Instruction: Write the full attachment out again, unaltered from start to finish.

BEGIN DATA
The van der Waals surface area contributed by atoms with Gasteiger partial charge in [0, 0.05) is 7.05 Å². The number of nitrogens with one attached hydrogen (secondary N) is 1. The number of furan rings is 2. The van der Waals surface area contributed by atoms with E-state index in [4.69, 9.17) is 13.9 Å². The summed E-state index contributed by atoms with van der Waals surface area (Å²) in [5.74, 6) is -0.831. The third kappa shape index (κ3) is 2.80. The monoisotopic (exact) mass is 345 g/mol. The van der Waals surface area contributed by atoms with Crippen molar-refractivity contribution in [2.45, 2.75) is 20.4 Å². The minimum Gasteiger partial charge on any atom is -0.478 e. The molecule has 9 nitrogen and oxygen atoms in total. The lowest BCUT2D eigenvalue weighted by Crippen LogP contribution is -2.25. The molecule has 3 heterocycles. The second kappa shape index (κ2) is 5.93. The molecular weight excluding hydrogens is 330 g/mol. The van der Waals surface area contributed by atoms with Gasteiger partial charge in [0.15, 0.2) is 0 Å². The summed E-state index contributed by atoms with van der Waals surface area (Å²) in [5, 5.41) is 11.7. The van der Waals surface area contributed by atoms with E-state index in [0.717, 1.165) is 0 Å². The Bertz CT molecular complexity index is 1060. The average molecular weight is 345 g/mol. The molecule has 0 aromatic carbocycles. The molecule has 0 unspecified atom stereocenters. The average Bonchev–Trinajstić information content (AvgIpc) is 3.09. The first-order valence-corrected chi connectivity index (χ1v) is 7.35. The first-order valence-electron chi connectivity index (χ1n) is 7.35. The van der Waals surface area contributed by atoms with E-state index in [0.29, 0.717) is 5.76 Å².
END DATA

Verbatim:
The van der Waals surface area contributed by atoms with Gasteiger partial charge in [0, 0.05) is 7.05 Å². The number of nitrogens with one attached hydrogen (secondary N) is 1. The number of furan rings is 2. The van der Waals surface area contributed by atoms with E-state index in [4.69, 9.17) is 13.9 Å². The summed E-state index contributed by atoms with van der Waals surface area (Å²) in [5.74, 6) is -0.831. The third kappa shape index (κ3) is 2.80. The monoisotopic (exact) mass is 345 g/mol. The van der Waals surface area contributed by atoms with Crippen molar-refractivity contribution in [2.45, 2.75) is 20.4 Å². The minimum Gasteiger partial charge on any atom is -0.478 e. The molecule has 9 nitrogen and oxygen atoms in total. The lowest BCUT2D eigenvalue weighted by Crippen LogP contribution is -2.25. The molecule has 3 heterocycles. The second kappa shape index (κ2) is 5.93. The molecular weight excluding hydrogens is 330 g/mol. The van der Waals surface area contributed by atoms with Gasteiger partial charge in [0.15, 0.2) is 0 Å². The summed E-state index contributed by atoms with van der Waals surface area (Å²) in [5, 5.41) is 11.7. The van der Waals surface area contributed by atoms with E-state index in [0.717, 1.165) is 0 Å². The Bertz CT molecular complexity index is 1060. The average molecular weight is 345 g/mol. The molecule has 0 aromatic carbocycles. The molecule has 0 unspecified atom stereocenters. The average Bonchev–Trinajstić information content (AvgIpc) is 3.09. The first-order valence-corrected chi connectivity index (χ1v) is 7.35. The first-order valence-electron chi connectivity index (χ1n) is 7.35. The van der Waals surface area contributed by atoms with E-state index in [0.29, 0.717) is 5.76 Å².